Wed, 18 Jan 2012 08:48:04 GMT

Government, army chief set for legal battle

Preparing itself for a legal battle with Indian Army chief Gen. V.K. Singh, the government Tuesday urged the Supreme Court to hear its version before passing any order on a raging age row involving the general. Prime Minister Manmohan Singh met senior ministers to chalk out strategies to handle the unprecedented situation.

Government, army chief set for legal battle

The defence ministry filed a caveat in the court, requesting it not to pass any order, before hearing the government, over the general's petition that he should be deemed to have been born in 1951, not 1950.

In a related development, Manmohan Singh met Defence Minister A.K. Antony and Law Minister Salman Khurshid to discuss threadbare the army chief's petition.

Informed sources said the meeting after Antony met Attorney General G.E. Vahanvati in his office to discuss the petition and the possible responses from the government.

Gen Singh, citing birth records, says he was born in 1951 and is not due to retire until March 2013.

But records at the defence ministry show he was born in 1950, which means that Gen Singh, who became army chief in March 2010, is due to step down in May this year.

Meanwhile, Defence Secretary Shashikant Sharma, who was on an official visit to Malaysia, was called back as the defence ministry readied for a bitter legal battle.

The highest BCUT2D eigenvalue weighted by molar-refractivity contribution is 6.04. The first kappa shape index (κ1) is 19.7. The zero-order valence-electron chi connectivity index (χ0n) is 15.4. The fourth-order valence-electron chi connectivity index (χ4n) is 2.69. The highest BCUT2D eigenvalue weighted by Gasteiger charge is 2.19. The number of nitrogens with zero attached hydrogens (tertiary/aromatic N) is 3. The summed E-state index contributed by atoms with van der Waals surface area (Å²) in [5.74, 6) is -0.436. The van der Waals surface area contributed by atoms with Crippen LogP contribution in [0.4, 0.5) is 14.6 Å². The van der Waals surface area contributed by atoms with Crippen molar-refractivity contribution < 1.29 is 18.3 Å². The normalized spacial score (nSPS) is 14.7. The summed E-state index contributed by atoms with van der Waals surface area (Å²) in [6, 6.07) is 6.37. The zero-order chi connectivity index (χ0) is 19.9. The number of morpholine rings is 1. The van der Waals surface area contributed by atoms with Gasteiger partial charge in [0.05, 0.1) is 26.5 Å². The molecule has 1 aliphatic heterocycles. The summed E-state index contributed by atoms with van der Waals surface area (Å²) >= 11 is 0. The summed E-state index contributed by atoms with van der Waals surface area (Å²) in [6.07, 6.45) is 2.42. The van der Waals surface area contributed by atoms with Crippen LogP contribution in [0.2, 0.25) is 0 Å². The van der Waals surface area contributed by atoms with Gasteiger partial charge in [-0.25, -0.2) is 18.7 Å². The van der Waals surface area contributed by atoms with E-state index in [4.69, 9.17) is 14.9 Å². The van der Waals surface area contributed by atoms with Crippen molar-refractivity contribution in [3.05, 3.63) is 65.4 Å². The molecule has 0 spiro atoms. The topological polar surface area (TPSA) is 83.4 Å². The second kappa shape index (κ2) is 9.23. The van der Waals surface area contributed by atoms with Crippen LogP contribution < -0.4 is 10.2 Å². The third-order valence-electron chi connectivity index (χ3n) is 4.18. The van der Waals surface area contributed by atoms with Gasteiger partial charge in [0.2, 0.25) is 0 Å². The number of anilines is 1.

The government refused to go into details of what it planned to do.

"Every human being has a right to seek justice if he feels he has been denied justice," Information and Broadcasting Minister Ambika Soni said here.

"I am afraid it's very difficult to make it into an issue or controversy."

The row has pitted the leader of the 1.13-million-strong army, the world's second largest, against the government -- a first in independent India.

The chief moved the Supreme Court Monday after the ministry in December rejected his statutory complaint, requesting change of his year of birth in official records to 1951 from 1950.

The army chief has denied his move was related to his tenure. He argues he wants to restore his "integrity and honour".

The Supreme Court will decide on Singh's plea next week. Experts say it may refer the case to the Armed Forces Tribunal or to a lower court.

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